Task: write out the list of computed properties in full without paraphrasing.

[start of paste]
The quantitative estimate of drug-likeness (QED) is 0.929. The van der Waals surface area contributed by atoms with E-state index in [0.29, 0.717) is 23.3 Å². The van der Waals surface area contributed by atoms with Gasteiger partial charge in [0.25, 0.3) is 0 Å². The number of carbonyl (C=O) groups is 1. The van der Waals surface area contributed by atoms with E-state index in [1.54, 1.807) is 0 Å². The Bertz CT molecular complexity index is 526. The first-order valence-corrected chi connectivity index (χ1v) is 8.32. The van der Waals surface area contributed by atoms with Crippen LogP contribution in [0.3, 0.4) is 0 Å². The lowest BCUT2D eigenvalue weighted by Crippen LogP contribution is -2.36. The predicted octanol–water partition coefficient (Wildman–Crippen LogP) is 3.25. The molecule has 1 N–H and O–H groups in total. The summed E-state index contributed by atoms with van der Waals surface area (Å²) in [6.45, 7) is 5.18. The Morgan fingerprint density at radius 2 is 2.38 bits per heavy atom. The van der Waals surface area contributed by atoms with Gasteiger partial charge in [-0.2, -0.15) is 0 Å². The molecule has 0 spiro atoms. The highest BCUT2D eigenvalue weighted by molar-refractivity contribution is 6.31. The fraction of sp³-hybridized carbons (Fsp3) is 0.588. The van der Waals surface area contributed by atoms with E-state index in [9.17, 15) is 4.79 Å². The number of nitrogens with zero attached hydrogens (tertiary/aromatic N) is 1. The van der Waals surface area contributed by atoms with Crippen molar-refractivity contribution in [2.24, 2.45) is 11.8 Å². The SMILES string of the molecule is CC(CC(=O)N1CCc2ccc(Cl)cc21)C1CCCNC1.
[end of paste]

The quantitative estimate of drug-likeness (QED) is 0.929. The van der Waals surface area contributed by atoms with E-state index in [0.29, 0.717) is 23.3 Å². The van der Waals surface area contributed by atoms with Gasteiger partial charge in [0.25, 0.3) is 0 Å². The number of carbonyl (C=O) groups is 1. The van der Waals surface area contributed by atoms with E-state index in [1.54, 1.807) is 0 Å². The Bertz CT molecular complexity index is 526. The first-order valence-corrected chi connectivity index (χ1v) is 8.32. The van der Waals surface area contributed by atoms with Crippen LogP contribution in [0.3, 0.4) is 0 Å². The lowest BCUT2D eigenvalue weighted by Crippen LogP contribution is -2.36. The predicted octanol–water partition coefficient (Wildman–Crippen LogP) is 3.25. The molecule has 1 N–H and O–H groups in total. The summed E-state index contributed by atoms with van der Waals surface area (Å²) in [6.45, 7) is 5.18. The Morgan fingerprint density at radius 2 is 2.38 bits per heavy atom. The van der Waals surface area contributed by atoms with Gasteiger partial charge in [-0.2, -0.15) is 0 Å². The molecule has 0 spiro atoms. The highest BCUT2D eigenvalue weighted by molar-refractivity contribution is 6.31. The fraction of sp³-hybridized carbons (Fsp3) is 0.588. The van der Waals surface area contributed by atoms with E-state index in [9.17, 15) is 4.79 Å². The number of nitrogens with zero attached hydrogens (tertiary/aromatic N) is 1. The van der Waals surface area contributed by atoms with Crippen molar-refractivity contribution in [2.24, 2.45) is 11.8 Å². The SMILES string of the molecule is CC(CC(=O)N1CCc2ccc(Cl)cc21)C1CCCNC1.